Can Joe Biden win? The jury is out
Former Vice President Joe Biden has the most delegates going into this summer’s Democratic Convention and is the presumptive nominee for president. But there is no consensus about whether Biden will be able to beat President Donald Trump in November.
Political analyst Dr. Avis Jones-Deweever said she’s been tracking polls, talking to colleagues and other people she knows and trying to read the tea leaves. Even though Biden is ahead in all the polls she’s seen, she said she’s still uneasy.
“Coronavirus is helping him because Trump is hurting himself a lot with ridiculous behavior,” said Jones-DeWeever, a highly-sought after women’s empowerment strategist, diversity counselor, author and political commentator. “People are seeing the devastation of that, the lies, incompetence, stupidity. All of that has to count.
“Biden is leading in every poll. He’s run every single poll.”
Currently, Trump’s base is not enough to win or capture key states. What’s of vital importance is turnout, especially in the key states that Hillary Clinton lost in 2016 including Pennsylvania, Michigan and Wisconsin.
“This is a very winnable election, not necessary a cakewalk,” De-Weever cautioned.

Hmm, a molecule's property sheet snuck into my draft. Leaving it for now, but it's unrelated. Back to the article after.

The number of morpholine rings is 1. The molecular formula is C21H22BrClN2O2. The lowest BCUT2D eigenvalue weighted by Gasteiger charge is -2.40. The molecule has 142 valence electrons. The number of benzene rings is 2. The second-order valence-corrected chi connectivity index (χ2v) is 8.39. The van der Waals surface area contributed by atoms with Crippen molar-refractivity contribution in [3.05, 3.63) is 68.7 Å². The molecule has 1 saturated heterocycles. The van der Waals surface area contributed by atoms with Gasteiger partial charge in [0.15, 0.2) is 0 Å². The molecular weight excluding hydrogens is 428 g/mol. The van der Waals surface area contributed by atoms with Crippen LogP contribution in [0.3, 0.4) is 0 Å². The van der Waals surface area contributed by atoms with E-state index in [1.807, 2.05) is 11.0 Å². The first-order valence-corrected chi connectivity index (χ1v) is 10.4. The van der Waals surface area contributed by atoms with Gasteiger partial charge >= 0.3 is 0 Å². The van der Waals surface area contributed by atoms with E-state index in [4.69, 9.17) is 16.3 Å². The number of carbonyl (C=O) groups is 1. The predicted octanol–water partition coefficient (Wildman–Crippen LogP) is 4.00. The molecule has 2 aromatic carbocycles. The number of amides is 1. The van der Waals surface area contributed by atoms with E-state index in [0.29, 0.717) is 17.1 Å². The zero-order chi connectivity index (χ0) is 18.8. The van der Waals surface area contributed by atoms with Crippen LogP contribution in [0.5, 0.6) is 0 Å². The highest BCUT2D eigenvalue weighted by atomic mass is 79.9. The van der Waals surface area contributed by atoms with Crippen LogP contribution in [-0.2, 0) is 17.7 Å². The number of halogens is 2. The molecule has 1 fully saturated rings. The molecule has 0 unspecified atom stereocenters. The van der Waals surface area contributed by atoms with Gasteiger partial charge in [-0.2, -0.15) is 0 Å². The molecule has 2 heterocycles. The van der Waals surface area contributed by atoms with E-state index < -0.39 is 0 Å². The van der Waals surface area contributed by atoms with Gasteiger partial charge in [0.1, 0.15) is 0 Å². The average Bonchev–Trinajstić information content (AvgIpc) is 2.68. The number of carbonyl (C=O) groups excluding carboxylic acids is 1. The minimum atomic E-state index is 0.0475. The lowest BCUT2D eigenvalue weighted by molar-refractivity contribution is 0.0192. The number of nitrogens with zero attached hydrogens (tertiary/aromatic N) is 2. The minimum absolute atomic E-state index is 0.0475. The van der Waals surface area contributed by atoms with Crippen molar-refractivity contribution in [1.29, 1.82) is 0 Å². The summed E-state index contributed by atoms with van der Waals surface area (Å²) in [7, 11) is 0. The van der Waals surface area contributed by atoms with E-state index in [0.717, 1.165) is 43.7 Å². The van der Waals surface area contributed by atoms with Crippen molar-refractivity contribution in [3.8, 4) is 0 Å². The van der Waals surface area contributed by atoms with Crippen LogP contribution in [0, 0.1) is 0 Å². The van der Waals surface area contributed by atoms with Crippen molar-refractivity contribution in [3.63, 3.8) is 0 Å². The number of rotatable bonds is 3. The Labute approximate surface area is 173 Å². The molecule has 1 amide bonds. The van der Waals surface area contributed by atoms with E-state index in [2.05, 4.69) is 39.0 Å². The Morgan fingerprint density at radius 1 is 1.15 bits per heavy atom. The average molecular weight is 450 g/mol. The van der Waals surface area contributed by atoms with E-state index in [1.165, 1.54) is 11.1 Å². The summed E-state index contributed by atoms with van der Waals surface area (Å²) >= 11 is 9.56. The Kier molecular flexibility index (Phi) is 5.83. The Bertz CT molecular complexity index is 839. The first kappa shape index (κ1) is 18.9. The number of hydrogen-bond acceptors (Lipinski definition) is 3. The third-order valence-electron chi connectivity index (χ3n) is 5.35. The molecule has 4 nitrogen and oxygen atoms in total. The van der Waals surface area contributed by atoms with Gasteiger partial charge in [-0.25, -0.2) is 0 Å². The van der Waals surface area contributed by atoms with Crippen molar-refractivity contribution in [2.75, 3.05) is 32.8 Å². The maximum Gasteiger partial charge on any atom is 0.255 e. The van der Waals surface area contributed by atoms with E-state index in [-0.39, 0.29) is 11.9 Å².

Jones-DeWeever said she’s aware that Biden just released a brand new agenda around Black people.
“It’s 20 pages long which suggests that he is doing more to address our problems,” she said. “It’s been hard for him to get media attention because of coronavirus. I’m very concerned because they’re not using social media to its capacity. They need talented staff to develop digital content because so far, it’s underwhelming.”
Jones-DeWeever said she is stunned that former Democratic presidential candidate billionaire Mike Bloomberg offered his digital staff to the Biden campaign and Biden lieutenants have not accepted it.
“They’re so arrogant to ignore this offer,” she said. “It’s making me very concerned. It’s making me feel like the Hillary Clinton campaign all over again.”
Despite positive polls for him, there are some who have sworn against Biden for what they deem to be principled reasons.
Leo Alexander, a Mobile, Alabama businessman, said he thinks Biden is a poor choice for the Democratic nominee and doesn’t deserve to be vying for president because he has never had the interests of Black people during his entire political career.